"As a result, the sexual molestation was allowed to occur and continued," the petition stated.
The petition also contains allegations that Treadway excommunicated the plaintiffs and defamed them, calling the girls "whores" and "liars" and spreading a story that one of the plaintiffs was a prostitute and a drug dealer.
The plaintiffs have suffered "extreme mental anguish, public humiliation and embarrassment" because of the libelous statements.
According to the petition, New Life Tabernacle is liable for the actions of Treadway, its agent.
The plaintiffs seek damages for past and future medical and psychiatric bills, pain and suffering, loss of earning capacity in the future and interest.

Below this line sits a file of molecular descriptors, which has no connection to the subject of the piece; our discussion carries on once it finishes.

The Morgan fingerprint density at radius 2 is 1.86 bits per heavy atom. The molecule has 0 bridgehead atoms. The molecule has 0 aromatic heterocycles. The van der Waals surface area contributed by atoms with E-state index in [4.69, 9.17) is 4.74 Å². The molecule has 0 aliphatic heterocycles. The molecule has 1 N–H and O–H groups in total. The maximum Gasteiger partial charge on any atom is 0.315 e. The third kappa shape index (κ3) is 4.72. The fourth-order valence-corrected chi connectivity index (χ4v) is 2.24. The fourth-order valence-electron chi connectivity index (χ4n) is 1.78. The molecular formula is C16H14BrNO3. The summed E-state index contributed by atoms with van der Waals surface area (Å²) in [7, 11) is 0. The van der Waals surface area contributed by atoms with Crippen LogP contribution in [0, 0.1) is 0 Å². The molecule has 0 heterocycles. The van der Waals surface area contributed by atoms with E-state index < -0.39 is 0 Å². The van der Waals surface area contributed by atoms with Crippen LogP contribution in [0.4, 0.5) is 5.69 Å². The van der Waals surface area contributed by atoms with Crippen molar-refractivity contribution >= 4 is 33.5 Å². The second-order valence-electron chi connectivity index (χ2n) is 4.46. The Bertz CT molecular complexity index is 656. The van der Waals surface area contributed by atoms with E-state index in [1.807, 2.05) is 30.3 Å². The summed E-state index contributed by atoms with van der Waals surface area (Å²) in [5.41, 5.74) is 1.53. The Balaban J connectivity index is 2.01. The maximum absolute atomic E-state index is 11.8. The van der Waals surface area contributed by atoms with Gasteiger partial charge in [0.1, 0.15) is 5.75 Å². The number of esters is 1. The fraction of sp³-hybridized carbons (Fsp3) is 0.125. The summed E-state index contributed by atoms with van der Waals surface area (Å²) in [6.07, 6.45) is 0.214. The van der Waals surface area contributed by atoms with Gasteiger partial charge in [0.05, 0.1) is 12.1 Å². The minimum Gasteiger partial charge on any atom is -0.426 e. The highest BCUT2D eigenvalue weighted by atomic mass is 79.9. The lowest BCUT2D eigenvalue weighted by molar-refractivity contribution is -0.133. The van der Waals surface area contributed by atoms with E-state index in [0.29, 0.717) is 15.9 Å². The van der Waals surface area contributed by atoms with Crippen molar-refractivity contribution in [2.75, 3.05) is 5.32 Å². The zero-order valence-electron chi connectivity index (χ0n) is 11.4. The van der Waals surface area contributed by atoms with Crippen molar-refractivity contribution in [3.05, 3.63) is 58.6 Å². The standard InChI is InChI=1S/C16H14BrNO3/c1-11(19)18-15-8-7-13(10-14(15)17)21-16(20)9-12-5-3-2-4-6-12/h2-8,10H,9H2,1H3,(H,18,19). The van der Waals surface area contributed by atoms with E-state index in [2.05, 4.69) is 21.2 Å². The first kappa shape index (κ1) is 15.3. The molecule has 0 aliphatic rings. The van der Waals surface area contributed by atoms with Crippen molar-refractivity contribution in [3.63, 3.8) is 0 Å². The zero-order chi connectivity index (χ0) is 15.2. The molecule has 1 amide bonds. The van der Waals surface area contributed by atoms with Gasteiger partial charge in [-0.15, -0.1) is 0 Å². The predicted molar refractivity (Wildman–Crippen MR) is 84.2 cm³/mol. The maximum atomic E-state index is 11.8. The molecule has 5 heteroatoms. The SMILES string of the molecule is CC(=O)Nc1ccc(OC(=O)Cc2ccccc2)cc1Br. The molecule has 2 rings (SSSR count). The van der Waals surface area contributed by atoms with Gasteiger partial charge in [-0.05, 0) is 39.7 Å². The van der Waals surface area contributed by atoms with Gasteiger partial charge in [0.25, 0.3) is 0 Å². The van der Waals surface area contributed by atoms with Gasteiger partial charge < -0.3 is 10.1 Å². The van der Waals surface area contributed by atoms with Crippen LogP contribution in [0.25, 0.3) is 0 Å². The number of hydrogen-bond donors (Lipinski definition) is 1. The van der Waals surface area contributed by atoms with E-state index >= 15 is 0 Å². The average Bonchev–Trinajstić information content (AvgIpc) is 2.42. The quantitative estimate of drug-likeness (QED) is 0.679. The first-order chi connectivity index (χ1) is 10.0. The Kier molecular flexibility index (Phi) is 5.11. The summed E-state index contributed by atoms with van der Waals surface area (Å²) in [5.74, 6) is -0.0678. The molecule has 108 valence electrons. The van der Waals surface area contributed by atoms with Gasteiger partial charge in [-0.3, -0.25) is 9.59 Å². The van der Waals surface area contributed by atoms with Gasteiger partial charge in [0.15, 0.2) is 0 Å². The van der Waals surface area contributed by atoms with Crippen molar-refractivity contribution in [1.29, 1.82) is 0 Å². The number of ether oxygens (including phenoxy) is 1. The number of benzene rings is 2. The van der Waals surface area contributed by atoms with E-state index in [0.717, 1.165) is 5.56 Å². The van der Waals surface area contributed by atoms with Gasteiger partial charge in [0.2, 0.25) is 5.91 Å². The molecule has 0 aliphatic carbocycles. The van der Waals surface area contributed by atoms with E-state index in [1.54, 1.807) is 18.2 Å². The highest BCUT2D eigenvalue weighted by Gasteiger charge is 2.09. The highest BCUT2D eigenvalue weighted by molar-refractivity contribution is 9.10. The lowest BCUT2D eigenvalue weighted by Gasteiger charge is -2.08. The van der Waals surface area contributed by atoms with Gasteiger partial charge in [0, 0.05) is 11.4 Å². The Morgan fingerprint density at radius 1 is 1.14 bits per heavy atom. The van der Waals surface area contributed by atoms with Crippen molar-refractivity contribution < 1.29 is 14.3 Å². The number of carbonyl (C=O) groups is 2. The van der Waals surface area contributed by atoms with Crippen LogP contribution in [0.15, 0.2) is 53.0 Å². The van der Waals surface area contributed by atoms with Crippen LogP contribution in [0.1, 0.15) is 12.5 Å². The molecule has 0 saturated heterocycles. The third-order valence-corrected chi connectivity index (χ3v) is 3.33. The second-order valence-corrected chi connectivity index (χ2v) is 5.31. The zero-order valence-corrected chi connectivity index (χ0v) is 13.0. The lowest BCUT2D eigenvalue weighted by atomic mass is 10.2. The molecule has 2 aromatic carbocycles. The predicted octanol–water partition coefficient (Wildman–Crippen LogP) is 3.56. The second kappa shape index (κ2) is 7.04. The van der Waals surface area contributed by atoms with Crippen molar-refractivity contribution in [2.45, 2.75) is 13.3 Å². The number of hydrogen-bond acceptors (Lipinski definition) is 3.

They also ask for punitive damages as the defendants "have demonstrated malice and gross negligence through their conscious indifference to the rights, health, safety and welfare of plaintiffs, their minor children and other members of the church and general public."
Klem filed a denial of all the allegations in September, as did Treadway and New Life Tabernacle.
In that filing, Beaumont lawyer Kip Lamb, New Life's defense counsel, also asked the judge to dismiss the action if the plaintiffs refused to disclose their identities.
Lamb's answer also takes exception to statements made in the original petition saying Treadway knew or should have known of Klem's activities without saying how he would have known it, "assuming (for the sake of argument) that it is true."
Not all are a way to deal with violent deaths or assaults, in some situations, the plaintiff would just like his or her money back.
The Dugas case
On July 25, Beaumont lawyer Clay Dugas filed a complaint accusing longtime office manager Elizabeth Langston of abusing a credit card issued to her to make purchases for the firm's benefit.